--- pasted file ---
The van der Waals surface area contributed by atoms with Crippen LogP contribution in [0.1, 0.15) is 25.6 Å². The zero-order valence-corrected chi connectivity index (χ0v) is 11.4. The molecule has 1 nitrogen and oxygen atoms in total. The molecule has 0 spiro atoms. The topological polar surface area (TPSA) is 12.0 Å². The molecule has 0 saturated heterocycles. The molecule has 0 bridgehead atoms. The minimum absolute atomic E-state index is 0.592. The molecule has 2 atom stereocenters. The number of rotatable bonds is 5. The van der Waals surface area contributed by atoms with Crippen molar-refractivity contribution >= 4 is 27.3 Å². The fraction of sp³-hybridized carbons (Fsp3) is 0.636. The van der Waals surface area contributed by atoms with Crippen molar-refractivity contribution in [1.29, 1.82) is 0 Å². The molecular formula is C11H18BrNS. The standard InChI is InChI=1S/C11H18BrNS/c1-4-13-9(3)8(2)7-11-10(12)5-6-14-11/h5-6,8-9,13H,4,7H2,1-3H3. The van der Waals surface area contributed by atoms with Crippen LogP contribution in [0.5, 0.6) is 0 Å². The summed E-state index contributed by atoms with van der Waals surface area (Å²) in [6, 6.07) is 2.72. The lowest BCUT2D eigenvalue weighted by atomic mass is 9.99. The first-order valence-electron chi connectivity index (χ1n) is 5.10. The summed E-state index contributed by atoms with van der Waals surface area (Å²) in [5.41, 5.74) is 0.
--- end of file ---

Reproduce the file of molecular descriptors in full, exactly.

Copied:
The van der Waals surface area contributed by atoms with Crippen LogP contribution in [0.1, 0.15) is 25.6 Å². The zero-order valence-corrected chi connectivity index (χ0v) is 11.4. The molecule has 1 nitrogen and oxygen atoms in total. The molecule has 0 spiro atoms. The topological polar surface area (TPSA) is 12.0 Å². The molecule has 0 saturated heterocycles. The molecule has 0 bridgehead atoms. The minimum absolute atomic E-state index is 0.592. The molecule has 2 atom stereocenters. The number of rotatable bonds is 5. The van der Waals surface area contributed by atoms with Crippen molar-refractivity contribution >= 4 is 27.3 Å². The fraction of sp³-hybridized carbons (Fsp3) is 0.636. The van der Waals surface area contributed by atoms with Crippen molar-refractivity contribution in [1.29, 1.82) is 0 Å². The molecular formula is C11H18BrNS. The standard InChI is InChI=1S/C11H18BrNS/c1-4-13-9(3)8(2)7-11-10(12)5-6-14-11/h5-6,8-9,13H,4,7H2,1-3H3. The van der Waals surface area contributed by atoms with Crippen LogP contribution in [0.5, 0.6) is 0 Å². The summed E-state index contributed by atoms with van der Waals surface area (Å²) in [6, 6.07) is 2.72. The lowest BCUT2D eigenvalue weighted by atomic mass is 9.99. The first-order valence-electron chi connectivity index (χ1n) is 5.10. The summed E-state index contributed by atoms with van der Waals surface area (Å²) in [5.41, 5.74) is 0.